When a voltage at node POTA is greater than at node POTB, then a voltage at the gate terminals of transistor elements E2 and E3 is higher than that of gate terminals of transistor elements E4 and E5. Under ideal conditions, current through diode connected transistor element E2 will be higher than that through diode connected transistor element E5. Current through the source terminal of transistor element E3 mirrors current through the source terminal of transistor element E2. Similarly, current through the source terminal of transistor element E4 mirrors current through the source terminal of transistor element E5. A higher voltage drop occurs through resistive element R2 than through resistive element R3. Accordingly, the voltage at node N2 will be greater than that at node N1 to provide a differential DC offset cancellation voltage among nodes N1 and N2. Such differential DC offset cancellation voltage among nodes N1 and N2 may cancel DC offset.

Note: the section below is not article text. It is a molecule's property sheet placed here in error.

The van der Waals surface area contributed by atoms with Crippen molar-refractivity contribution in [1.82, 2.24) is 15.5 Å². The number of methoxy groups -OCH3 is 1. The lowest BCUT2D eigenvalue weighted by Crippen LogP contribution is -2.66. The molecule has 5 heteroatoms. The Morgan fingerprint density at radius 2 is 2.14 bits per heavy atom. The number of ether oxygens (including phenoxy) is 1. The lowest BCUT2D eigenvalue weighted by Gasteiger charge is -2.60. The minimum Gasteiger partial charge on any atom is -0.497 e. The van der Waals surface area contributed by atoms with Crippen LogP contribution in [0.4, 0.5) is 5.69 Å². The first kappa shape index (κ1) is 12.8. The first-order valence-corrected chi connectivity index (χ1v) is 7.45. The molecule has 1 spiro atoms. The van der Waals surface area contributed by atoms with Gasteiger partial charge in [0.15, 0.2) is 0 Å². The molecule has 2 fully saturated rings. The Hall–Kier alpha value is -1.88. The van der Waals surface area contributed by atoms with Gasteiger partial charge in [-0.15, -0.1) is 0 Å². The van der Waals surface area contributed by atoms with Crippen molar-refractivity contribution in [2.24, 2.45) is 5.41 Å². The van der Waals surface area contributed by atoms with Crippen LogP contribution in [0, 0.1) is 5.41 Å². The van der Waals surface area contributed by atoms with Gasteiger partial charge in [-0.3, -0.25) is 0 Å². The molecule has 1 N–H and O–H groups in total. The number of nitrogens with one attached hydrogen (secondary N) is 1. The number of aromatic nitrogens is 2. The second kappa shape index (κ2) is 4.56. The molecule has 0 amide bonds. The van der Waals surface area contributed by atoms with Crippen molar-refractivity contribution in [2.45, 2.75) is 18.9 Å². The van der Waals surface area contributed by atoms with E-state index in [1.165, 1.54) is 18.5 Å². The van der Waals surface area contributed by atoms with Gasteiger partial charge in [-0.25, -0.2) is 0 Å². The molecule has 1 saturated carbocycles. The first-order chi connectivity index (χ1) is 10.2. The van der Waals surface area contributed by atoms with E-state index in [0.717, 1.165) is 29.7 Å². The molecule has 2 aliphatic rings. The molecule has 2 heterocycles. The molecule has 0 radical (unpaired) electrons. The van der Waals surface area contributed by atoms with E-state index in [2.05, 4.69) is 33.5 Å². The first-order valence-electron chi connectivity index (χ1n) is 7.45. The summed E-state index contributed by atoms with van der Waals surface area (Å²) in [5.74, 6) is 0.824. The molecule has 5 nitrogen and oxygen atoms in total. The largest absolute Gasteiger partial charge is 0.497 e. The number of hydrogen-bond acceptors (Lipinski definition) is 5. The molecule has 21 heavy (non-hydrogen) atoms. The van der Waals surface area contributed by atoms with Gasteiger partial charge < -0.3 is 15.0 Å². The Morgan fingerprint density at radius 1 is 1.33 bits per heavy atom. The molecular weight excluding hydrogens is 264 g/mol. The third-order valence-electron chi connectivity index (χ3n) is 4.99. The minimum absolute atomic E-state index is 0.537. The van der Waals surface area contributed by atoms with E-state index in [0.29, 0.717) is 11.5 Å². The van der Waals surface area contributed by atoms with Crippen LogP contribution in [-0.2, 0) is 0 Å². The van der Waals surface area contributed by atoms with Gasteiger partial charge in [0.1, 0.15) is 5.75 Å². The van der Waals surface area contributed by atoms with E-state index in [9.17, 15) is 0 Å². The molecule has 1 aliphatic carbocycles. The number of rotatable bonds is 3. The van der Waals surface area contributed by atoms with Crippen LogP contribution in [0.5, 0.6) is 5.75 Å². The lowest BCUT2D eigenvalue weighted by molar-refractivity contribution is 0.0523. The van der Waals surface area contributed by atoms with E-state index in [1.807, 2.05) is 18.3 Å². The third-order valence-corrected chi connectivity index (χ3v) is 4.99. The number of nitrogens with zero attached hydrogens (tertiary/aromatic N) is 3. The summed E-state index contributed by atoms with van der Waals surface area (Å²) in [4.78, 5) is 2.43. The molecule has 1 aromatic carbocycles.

When a voltage at node POTB is greater than at node POTA, then a voltage at the gate terminals of transistor elements E4 and E5 is higher than that of gate terminals of transistor elements E2 and E3. Under ideal conditions, current through diode connected transistor element E5 will be higher than that through diode connected transistor element E2. Current through the source terminal of transistor element E4 mirrors current through the source terminal of transistor element E5. Similarly, current through the source terminal of transistor element E3 mirrors current through the source terminal of transistor element E2. A higher voltage drop occurs through resistive element R3 than through resistive element R2. Accordingly, the voltage at node N1 will be greater than that at node N2 to provide a differential DC offset cancellation voltage among nodes N1 and N2. Such differential DC offset cancellation voltage among nodes N1 and N2 may cancel DC offset.